CES: Tech throws a party, and Apple stays home
The tech industry is throwing its biggest party of the year, and the coolest kid on the block isn't coming.
The annual Consumer Electronics Show (CES), the industry's mammoth trade show and product premiere event, opens Thursday in Las Vegas. Tech heavyweights ranging from Microsoft to Sony to Samsung will gather to showcase their latest and greatest wares. But this year, with tablet devices being all the rage--Motorola, LG and Research in Motion (makers of Blackberry) are all expected to debut new devices or new models--there will be a notable absentee. Apple, maker of the popular iPad tablet, not to mention iPod, iPhone and the updated Apple TV, will yet again not make the trip to CES.
While rumors have abounded in past years that Apple might stoop to appearing at the annual confab, they never materialize. Instead, Apple chooses to host its own product premieres--carefully staged, highly secretive events planned with plenty of choreography from Steve Jobs himself.
By doing so, Jobs retains meticulous, complete control over his product roll-outs. But to preserve the mystique of Apple's brand, does Jobs have to skip CES? Or does their annual boycott simply make him and his company seem more elitist and inaccessible?
The latter question doesn't really matter. Whether or not Apple attends CES, Apple does position itself above the fray and, in many ways, is closed off. But that hasn't hurt its success one bit. Going to CES might improve its standing among techies who don't buy the company's products on the principle that it doesn't always play nice with others. But it won't make a lick of difference to the millions of consumers who've gobbled up Apple's sleek new gadgets and gizmos.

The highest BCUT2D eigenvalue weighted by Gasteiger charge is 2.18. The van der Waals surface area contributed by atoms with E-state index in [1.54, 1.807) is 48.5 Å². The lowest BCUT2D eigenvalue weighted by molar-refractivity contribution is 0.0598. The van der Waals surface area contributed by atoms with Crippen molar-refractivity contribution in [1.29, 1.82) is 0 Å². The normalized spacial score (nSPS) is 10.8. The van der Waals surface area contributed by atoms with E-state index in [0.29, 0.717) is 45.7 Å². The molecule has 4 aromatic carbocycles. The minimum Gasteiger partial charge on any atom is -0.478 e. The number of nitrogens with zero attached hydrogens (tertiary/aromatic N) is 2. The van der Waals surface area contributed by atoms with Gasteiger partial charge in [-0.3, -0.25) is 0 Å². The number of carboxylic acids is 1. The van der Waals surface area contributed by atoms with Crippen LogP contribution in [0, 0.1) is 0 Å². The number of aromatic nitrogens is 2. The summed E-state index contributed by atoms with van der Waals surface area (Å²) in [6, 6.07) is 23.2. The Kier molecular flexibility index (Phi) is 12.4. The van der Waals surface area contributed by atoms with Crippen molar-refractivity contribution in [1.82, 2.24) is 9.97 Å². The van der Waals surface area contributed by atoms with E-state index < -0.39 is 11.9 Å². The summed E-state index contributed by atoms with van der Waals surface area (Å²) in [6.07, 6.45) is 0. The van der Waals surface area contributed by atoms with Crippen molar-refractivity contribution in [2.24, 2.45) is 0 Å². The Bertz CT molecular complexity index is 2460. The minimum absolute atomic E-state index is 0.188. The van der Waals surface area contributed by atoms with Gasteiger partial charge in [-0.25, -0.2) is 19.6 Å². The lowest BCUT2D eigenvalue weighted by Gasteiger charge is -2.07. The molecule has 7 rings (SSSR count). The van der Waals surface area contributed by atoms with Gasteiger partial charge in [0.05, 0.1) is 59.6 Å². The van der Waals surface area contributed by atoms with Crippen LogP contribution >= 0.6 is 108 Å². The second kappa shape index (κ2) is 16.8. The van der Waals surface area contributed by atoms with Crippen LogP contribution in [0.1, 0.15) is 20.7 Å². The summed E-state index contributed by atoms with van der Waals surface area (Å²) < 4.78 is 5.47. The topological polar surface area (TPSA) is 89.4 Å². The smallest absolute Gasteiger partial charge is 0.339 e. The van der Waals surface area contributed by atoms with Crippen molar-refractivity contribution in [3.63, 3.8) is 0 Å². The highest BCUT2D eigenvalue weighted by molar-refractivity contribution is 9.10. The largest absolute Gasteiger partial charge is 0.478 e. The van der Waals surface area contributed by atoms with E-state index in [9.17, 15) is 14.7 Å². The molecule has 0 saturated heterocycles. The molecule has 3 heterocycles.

The more interesting question is whether attending CES would actually hurt the mystique of Apple's brand. Theoretically, even if the company attended the annual trade show that wouldn't mean it had to launch its latest iPad there, or divulge big news at the Las Vegas event. It could still reserve those announcements for its own Steve Jobs-starring premieres, and could simply use CES for networking, speech-making (Jobs has received invitations to make keynotes) and product showcasing. CES already devotes thousands of square feet on the floor to Apple- and Mac-related products, after all. And most average consumers don't attend CES, so they wouldn't know Apple had deigned to mingle among the tech proletariat.
That said, I still believe neither Jobs nor his company should ever set foot in the Las Vegas Convention Center. Jobs doesn't need the platform of a Consumer Electronics Show keynote to make news; all the Mock-Turtlenecked One has to do is breathe funny to turn the tech industry press corps a-twitter. Apple also isn't in much need of product showcasing--the company already has more than 200 gleaming i-temples to design, otherwise known as its retail stores. And Jobs' carefully orchestrated product announcements have long been successful at creating not only news, but months of pre-announcement coverage simply anticipating the news.
What makes Apple successful isn't just the design, the technology or the innovation, although all of those things play a role. What makes Apple successful is the cult behind its brand, its history of standing apart from the rest of the tech industry, and its status--now potentially in question as millions flock to buy its products--as the cool alternative to the mass-produced gray and black boxes from other tech giants. Jobs knows this, and runs Apple (for the most part) in a way that tries zealously to preserves that mystique. Why bother showing up at someone else's massive bash when you could have your own private party?
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January 6, 2011; 10:26 AM ET |
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